An excellent overview of natural dyes in textile dyeing is given by Schweppe.2 A collection of the sources and chemical basis of natural dyes is presented and numerous details about procedures and results are given both on a chemical basis and from a historical view. Useful information about analytical procedures is also given in this handbook. Bhattacharya et al.23 investigated the properties of selected natural dyes on jute. Nishida and Kobayashi24 reported properties of natural dyes on silk, cotton and cashimilon using alum or ferrous sulphate mordants. Sorption behaviour of selected natural dyes on wool has also been studied and results are presented in the literature.56 Brückner et al.51 investigated the colour depth and fastness properties of selected natural dyes on wool and on synthetic fibres, e.g. polyester, polyamide and polyacrylnitrile. Lokhande et al.50 presented results with selected natural dyes on polyamide using various mordants, e.g. alum, ferrous sulphate, stannous chloride and tannic acid. A number of authors describe results obtained with natural dyes using various methods and plant sources, which can be helpful in the design and scale-up of laboratory processes.58'59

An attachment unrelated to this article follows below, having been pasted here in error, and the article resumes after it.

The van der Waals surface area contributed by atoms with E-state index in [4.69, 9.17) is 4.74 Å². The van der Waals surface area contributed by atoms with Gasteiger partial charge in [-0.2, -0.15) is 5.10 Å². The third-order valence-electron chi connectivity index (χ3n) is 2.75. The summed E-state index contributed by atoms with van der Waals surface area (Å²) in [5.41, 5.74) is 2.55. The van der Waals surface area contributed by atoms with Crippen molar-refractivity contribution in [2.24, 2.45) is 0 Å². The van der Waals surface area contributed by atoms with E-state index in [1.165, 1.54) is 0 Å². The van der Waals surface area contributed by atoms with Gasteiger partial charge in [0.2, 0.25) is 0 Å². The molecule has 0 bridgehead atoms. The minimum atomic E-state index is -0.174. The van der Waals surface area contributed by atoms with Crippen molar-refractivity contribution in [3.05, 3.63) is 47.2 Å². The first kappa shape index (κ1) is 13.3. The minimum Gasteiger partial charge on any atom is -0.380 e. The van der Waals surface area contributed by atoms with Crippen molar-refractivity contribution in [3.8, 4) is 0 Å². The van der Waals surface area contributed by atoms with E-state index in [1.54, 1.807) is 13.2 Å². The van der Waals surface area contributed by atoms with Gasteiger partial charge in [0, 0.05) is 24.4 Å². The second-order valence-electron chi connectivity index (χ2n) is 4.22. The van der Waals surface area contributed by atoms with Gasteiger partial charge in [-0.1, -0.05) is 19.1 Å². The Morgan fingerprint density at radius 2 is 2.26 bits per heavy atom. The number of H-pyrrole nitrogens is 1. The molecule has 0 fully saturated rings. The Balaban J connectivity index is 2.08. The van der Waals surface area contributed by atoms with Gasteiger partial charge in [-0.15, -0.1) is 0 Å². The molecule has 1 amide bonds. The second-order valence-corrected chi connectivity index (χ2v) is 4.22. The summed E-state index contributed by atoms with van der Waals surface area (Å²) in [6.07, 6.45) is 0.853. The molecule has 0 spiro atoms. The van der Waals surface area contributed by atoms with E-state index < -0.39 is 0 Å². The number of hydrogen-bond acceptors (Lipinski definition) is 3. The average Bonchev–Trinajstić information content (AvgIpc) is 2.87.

Analytical procedures for the quantification of a certain class of extracted dye component can be helpful to determine the quality of the plant material and the concentration of dyes in the extract. A number of recent papers describe useful information about analytical procedures for anthocy-anins,5460 phenolic components61 and carotenoids.62 Selected analytical procedures to characterise dyeings from plant extracts using traditional Korean methods are available in the literature.63 Recently published papers also address the problem of the low light fastness of natural dyes.15,16,64
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